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A Luxury Affair

During periods of strong economic growth, people feel freer to spend money on the finer things in life. This is a global phenomenon. Think Prada, LVMH, or Rolls Royce, just to name a few luxury brands. With such an increase in demand for high quality products, a number of funds that invest in the luxury and lifestyle sector globally have emerged.

A HNWI is defined as an individual with liquid financial assets in excess of $1 million. The table above illustrates the growth of the HNWI (High Net Worth Individuals) from 2005 and 2006. Regions including Africa, Middle East and Latin America have seen their HNWI population grow by at least 10%. These same regions have also enjoyed strong economic growth the past two years, particularly Latin America and the Middle East. Both regions have benefited from the recent spike in commodity prices.

The next table shows the breakdown of the countries that have experienced the highest growth in HNWI. Singapore is at the top of the list, with the highest growth in the HNWI population. Coming in a close second is India.

What does the strong growth in HNWI mean for the luxury sector? It means that luxury goods are becoming more accessible to individuals from the middle-income class as they join the ranks of the HNWI. The young premium market is set to boom. The Worldwide Insights Report from MasterCard revealed this market will be worth over $1 billion by 2016.

Defining Luxury

Formally defined, there are four components in the luxury universe – perfumes & cosmetics, designer & ready-to-wear clothing, watches & jewellery, and leather goods & accessories. However, if funds were to only invest in luxury-related companies that fall into these four sub-sectors, the investment universe would be limited.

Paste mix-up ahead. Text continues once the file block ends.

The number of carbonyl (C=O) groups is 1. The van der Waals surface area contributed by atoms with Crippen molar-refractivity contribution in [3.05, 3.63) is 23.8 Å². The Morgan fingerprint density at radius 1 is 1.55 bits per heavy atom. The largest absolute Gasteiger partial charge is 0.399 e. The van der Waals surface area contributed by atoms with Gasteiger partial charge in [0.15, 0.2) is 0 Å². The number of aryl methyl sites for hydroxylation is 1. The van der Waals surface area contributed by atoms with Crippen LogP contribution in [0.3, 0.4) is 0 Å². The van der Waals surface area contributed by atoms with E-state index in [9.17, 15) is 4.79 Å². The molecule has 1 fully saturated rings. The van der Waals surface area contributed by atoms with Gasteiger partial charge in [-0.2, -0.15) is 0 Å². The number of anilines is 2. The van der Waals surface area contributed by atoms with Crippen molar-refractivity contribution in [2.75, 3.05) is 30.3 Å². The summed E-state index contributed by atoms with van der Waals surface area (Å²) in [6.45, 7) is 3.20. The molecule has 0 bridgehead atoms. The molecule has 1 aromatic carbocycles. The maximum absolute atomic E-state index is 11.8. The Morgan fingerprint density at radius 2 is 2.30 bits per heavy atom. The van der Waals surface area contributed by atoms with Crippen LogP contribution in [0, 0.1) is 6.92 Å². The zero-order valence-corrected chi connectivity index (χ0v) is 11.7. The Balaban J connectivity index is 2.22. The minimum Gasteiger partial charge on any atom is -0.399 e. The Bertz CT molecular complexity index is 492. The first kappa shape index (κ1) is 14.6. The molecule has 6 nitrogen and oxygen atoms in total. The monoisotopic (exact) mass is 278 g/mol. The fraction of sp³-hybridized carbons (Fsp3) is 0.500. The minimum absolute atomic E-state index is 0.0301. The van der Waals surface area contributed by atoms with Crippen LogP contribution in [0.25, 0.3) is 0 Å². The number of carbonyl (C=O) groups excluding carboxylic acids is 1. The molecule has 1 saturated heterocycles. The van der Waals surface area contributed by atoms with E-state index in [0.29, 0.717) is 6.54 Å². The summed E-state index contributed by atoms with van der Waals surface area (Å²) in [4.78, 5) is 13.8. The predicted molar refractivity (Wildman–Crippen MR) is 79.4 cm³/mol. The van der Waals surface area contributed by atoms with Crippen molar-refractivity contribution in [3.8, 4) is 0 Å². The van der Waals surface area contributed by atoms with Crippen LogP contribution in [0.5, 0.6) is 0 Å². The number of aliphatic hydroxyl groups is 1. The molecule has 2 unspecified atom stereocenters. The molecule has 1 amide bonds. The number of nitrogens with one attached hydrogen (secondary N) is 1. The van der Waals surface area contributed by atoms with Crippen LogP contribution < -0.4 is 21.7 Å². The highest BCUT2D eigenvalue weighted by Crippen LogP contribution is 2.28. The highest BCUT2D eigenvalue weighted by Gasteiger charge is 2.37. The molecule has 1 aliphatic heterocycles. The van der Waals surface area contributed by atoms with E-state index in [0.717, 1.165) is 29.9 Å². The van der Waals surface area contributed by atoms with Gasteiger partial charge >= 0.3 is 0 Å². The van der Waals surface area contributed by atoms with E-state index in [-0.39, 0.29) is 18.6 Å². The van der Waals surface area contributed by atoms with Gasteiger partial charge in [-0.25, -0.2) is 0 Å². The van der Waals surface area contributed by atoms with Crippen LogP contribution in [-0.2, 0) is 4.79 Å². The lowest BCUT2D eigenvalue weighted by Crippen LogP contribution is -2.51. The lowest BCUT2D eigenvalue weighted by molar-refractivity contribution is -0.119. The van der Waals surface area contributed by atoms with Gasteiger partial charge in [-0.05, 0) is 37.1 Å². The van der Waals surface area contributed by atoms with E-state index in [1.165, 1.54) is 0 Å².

Hence, a broader definition is usually used – it covers all goods and services that stand out by virtue of their superior quality or brand image. In other words, companies under the theme would be those that share characteristics such as high entry barriers, price-insensitive demand, and good growth visibility.

Companies that fall into this segment include luxury and lifestyle brands such as LVMH, BMW, Las Vegas Sands, Nike, Porsche AG. These are just some examples of companies that we are more familiar with and which are typically included in the universe of companies that fund managers of luxury and lifestyle funds tend to invest into.


Potential Risks

One of the more obvious risks that are faced by companies in the luxury and lifestyle business is that they typically experience cyclical demand. As mentioned earlier on, luxury products tend to be income-elastic, which means that when income levels go up, the demand for more expensive goods also experiences an upturn. On the flip side, if economic growth slows down or a global recession occurs, income levels may decline, and there may be a corresponding slowdown in demand for luxury and lifestyle goods and services. Companies in sectors that follow closely the boom and bust economic cycles are often known as cyclical companies.

Cyclical sectors include those related to hospitality and tourism, and automobile manufacturers, just to name a few. For example, automobile manufacturers such as Toyota, Honda and General Motors tend to experience cyclical demand for their products. If income levels go down or stay at relatively flat levels, consumers are less inclined to purchase new vehicles or upgrade to a more expensive car.

Thematic Thoughts

The luxury sector’s earnings growth is expected to be at reasonable levels of 12.8% and 14.9% for 2007 and 2008 respectively. However, it is important to note that the valuations for the luxury sector, relative to those of global equities, usually command a higher premium. Investors also need to bear in mind that these funds may not perform well during periods of recession and investments should be made with a longer-term time horizon in mind.

Send us your questions and comments to us at fundaffair@cnbc.com.